I’ve heard the term “greenbelts” pertaining to the natural coastline barriers in India, Malaysia and Sri Lanka that protected some people from the worst of the Indian Ocean Tsunami. But what are greenbelts that exist in urban areas?
—Helen, via e-mail
The term “greenbelt” refers to any area of undeveloped natural land that has been set aside near urban or developed land to provide open space, offer light recreational opportunities or contain development. And yes, the natural greenbelts along areas of Southeast Asia’s coastlines, including the region’s mangrove forests, served as buffers and helped to prevent even greater loss of life from the December 2004 tsunami.
Greenbelts in and around urban areas have probably not saved any lives, but they are important nonetheless to the ecological health of any given region. The various plants and trees in greenbelts serve as organic sponges for various forms of pollution, and as storehouses of carbon dioxide to help offset global warming. “Trees are an important part of the city infrastructure,” says Gary Moll of American Forests. Because of the many benefits trees provide to cities, Moll likes to refer to them as the “ultimate urban multi-taskers.”
Greenbelts are also important to help urban dwellers feel more connected to nature. Dr. S.C. Sharma of the Council of Scientific and Industrial Research in India believes that all cities should “earmark certain areas for the development of greenbelts [to] bring life and color to the cement concrete jungle and [a] healthy environment to the urbanities.”
Greenbelts are also important in efforts to limit sprawl, which is the tendency for cities to spread out and encroach on rural lands and wildlife habitat. Three U.S. states—Oregon, Washington and Tennessee—require their largest cities to establish so-called “urban growth boundaries” to limit sprawl through the establishment of planned greenbelts. Meanwhile, the cities of Minneapolis, Virginia Beach, Miami and Anchorage have created urban growth boundaries on their own. In California’s Bay Area, the non-profit Greenbelt Alliance has successfully lobbied for the establishment of 21 urban growth boundaries across four counties surrounding the city of San Francisco.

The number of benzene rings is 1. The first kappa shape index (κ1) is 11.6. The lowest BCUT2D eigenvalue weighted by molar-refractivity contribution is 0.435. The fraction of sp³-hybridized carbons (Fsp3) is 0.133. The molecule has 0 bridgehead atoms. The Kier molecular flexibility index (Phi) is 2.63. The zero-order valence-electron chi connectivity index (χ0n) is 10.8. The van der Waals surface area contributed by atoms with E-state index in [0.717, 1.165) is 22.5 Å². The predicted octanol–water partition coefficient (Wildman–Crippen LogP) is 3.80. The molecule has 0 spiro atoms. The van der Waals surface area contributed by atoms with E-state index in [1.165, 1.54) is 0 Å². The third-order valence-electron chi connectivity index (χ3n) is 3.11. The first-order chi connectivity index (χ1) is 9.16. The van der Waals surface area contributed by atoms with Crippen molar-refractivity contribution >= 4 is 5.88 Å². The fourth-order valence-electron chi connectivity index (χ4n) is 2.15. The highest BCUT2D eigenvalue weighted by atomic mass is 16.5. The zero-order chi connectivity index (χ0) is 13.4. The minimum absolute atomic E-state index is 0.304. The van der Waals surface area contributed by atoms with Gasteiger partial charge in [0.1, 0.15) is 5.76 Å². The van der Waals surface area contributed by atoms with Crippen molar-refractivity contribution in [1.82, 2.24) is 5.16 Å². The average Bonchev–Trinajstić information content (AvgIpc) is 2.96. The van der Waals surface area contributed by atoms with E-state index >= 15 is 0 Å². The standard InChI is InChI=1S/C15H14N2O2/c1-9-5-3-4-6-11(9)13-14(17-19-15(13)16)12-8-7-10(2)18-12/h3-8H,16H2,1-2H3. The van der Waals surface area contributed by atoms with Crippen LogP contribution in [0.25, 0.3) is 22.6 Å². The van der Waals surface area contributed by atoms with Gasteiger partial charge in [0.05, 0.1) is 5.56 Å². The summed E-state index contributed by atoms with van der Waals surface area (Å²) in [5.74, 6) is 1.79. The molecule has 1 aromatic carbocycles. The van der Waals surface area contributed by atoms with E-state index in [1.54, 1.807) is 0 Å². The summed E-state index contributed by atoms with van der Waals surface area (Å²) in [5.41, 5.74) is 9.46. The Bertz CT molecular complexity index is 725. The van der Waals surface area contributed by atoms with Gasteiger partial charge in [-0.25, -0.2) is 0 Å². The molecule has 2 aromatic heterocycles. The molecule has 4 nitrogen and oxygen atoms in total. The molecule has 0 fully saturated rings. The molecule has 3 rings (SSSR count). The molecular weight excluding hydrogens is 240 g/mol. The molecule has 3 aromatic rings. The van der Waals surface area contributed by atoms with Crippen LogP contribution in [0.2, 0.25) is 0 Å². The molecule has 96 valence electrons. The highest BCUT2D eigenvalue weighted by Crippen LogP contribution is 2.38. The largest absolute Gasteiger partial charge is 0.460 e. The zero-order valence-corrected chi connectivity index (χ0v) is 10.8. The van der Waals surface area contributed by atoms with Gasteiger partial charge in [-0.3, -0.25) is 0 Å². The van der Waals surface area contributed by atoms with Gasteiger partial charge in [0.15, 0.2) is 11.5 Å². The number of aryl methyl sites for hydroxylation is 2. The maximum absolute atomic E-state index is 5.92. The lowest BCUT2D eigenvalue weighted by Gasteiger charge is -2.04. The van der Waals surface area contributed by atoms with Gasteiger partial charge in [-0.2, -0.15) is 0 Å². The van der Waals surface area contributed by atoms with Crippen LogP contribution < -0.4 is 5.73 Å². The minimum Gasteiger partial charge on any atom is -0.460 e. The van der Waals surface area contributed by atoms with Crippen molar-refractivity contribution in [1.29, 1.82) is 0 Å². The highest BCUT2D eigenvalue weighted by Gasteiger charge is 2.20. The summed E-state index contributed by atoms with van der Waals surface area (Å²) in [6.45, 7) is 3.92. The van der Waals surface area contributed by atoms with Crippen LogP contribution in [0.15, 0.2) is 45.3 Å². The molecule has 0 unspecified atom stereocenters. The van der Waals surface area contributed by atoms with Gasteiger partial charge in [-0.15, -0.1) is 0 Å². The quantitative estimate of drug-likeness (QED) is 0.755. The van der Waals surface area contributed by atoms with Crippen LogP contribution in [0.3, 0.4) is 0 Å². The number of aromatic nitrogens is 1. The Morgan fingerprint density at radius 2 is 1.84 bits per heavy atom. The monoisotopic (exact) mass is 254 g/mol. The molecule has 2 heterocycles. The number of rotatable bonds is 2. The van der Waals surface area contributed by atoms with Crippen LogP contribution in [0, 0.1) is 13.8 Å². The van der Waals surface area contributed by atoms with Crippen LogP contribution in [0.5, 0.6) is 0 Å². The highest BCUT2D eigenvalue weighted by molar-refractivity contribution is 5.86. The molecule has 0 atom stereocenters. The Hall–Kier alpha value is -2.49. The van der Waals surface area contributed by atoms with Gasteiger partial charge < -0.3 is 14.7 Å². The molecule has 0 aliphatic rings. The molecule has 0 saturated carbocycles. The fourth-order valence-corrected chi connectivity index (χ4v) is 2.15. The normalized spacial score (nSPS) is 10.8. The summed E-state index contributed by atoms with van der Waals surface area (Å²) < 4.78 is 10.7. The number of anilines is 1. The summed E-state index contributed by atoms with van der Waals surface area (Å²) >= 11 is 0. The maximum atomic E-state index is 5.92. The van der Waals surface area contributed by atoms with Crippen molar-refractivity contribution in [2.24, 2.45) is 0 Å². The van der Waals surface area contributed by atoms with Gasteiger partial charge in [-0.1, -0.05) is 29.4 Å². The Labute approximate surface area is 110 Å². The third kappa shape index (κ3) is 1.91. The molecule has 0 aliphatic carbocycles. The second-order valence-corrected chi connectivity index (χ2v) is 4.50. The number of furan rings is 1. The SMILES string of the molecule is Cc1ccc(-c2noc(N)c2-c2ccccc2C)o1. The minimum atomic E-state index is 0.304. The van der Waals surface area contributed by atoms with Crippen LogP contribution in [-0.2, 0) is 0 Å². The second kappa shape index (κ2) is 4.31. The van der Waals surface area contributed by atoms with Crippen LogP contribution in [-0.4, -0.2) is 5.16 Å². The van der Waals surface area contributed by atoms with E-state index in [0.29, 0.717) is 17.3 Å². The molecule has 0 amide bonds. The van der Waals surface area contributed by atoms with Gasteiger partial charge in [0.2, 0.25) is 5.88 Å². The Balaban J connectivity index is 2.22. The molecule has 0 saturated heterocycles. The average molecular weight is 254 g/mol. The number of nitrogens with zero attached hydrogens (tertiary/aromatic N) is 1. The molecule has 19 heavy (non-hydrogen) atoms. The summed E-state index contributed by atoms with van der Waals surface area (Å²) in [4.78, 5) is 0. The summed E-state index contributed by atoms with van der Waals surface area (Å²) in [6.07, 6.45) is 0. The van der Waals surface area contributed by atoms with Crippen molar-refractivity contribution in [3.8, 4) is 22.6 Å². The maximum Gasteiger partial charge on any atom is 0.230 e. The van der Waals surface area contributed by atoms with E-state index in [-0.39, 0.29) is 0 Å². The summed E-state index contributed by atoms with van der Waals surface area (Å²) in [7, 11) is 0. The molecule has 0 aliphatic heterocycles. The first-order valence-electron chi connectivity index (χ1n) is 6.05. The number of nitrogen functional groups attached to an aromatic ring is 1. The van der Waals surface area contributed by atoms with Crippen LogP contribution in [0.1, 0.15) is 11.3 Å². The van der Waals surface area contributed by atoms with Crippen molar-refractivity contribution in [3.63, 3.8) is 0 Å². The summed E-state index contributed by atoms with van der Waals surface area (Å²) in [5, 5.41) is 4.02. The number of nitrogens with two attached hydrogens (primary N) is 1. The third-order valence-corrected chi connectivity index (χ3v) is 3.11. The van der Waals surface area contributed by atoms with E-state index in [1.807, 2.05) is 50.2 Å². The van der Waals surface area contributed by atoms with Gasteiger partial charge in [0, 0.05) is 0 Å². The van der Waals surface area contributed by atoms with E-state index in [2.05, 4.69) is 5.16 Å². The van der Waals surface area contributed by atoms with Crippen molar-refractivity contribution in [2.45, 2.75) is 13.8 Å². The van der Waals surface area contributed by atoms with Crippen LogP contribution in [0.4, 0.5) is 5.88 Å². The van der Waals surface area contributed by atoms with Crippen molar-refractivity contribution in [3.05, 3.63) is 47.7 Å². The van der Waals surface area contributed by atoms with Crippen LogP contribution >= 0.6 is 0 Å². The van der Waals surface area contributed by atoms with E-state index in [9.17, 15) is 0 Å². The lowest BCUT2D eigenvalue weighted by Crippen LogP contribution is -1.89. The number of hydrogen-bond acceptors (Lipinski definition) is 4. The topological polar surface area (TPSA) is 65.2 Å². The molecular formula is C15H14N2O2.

The concept has also caught on in Canada, with the cities of Ottawa, Toronto and Vancouver adopting similar mandates for the creation of greenbelts to combat sprawl. Urban greenbelts can also be found in and around larger cities in Australia, New Zealand, Sweden and the United Kingdom.
The green belt concept has even spread to rural areas, such as in East Africa. Womens” rights and environmental activist Wangari Maathai launched the Green Belt Movement in Kenya in 1977 as a grassroots tree-planting program to address the challenges of deforestation, soil erosion and lack of water there. To date, her organization has overseen the planting of 40 million trees across Africa. In 2004 Maathai was the first environmentalist to be awarded the prestigious Nobel Peace Prize. Why “peace?” “There can be no peace without equitable development and there can be no development without sustainable management of the environment in a democratic and peaceful space,” said Maathai in her acceptance speech.